Dubai’s biggest gold refiner committed serious breaches of the rules designed to stop gold mined in conflict zones from entering the global supply chain, a whistleblower has revealed.
Amjad Rihan led an Ernst & Young team that audited Kaloti and found it was failing to carry out the proper checks. But after he told the Dubai regulator, it changed its audit procedures. He said that allowed details of the most serious findings to be covered up, with Ernst & Young turning a blind eye.
The regulator, Ernst & Young and Kaloti all say they acted properly. Mr Rihan told BBC Newsnight: “The risk of conflict gold entering Dubai and entering the global supply chain is extremely high.”
The audit team, which visited Kaloti last year, alerted the Dubai Multi Commodities Centre (DMCC) and also urged superiors at Ernst & Young to notify other regulators and the gold-buying public.
In May the DMCC’s guidance required the audit team’s initial findings to be made public but by November that requirement had disappeared.
Global gold hub
Angry with the regulator and his firm, Mr Rihan decided to resign and blow the whistle, taking his story to the campaigning group Global Witness, which passed key documents to Newsnight. His disclosures have also been reported by the Guardian and Al-Jazeera.
“I wouldn’t be able to live with a decision like that. I wouldn’t be able to come back home at the end of the day and look at my children in the eyes and tell them I’m proud of myself. I will never feel at peace with myself,” he said.
The audit found Kaloti had breached a number of international rules for the responsible sourcing of gold, including:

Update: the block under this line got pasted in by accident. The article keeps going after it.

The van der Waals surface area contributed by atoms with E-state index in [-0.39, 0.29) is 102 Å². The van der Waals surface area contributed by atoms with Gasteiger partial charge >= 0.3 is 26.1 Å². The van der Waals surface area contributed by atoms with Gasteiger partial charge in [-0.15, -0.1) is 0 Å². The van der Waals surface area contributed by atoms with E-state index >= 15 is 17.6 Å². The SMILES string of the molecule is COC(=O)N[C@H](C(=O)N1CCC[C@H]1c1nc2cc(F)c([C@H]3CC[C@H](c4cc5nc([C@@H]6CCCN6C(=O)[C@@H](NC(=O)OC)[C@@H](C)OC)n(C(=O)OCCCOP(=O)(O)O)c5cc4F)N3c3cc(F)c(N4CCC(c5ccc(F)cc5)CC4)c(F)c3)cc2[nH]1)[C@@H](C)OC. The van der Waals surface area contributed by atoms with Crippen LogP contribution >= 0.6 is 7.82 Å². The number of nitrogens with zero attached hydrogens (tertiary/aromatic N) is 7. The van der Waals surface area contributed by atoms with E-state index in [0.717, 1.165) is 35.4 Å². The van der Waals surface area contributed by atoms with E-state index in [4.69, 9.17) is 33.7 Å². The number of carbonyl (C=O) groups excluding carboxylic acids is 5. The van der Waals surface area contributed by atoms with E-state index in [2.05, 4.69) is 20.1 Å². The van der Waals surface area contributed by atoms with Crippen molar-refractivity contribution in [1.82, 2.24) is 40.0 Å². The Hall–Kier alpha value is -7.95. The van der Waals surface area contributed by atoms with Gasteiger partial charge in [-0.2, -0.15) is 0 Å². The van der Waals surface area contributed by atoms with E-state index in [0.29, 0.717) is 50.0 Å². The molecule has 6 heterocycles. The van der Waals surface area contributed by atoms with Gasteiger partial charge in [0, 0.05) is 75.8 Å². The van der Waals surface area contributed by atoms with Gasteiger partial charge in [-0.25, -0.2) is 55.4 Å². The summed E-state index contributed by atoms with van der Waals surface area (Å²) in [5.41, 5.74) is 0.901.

Paying tens millions of dollars in cash without proper documentation – a total of $5.2bn (£3.1bn) – or 40% of its business
Importing more than four tonnes of gold-painted silver that arrived in Dubai declared as gold – a practice Kaloti described as “normal”
Dealing with a supplier that had been linked to conflict zones in eastern Congo
Conflict-free gold is described as gold that has not caused, supported or benefited unlawful armed conflict during its production.
Dubai is an important global gold hub, with more than one-fifth of the world’s trade in physical gold taking place there.
As well as being used for jewellery or gold bars, about 300 tonnes of gold a year is used for components in electronic devices, such as computer leads and smartphones.
Dubai has been named in reports by Global Witness and the United Nations as a big destination for conflict gold. So the DMCC has adopted the international standards designed to show its gold traders and refiners are sourcing gold responsibly.
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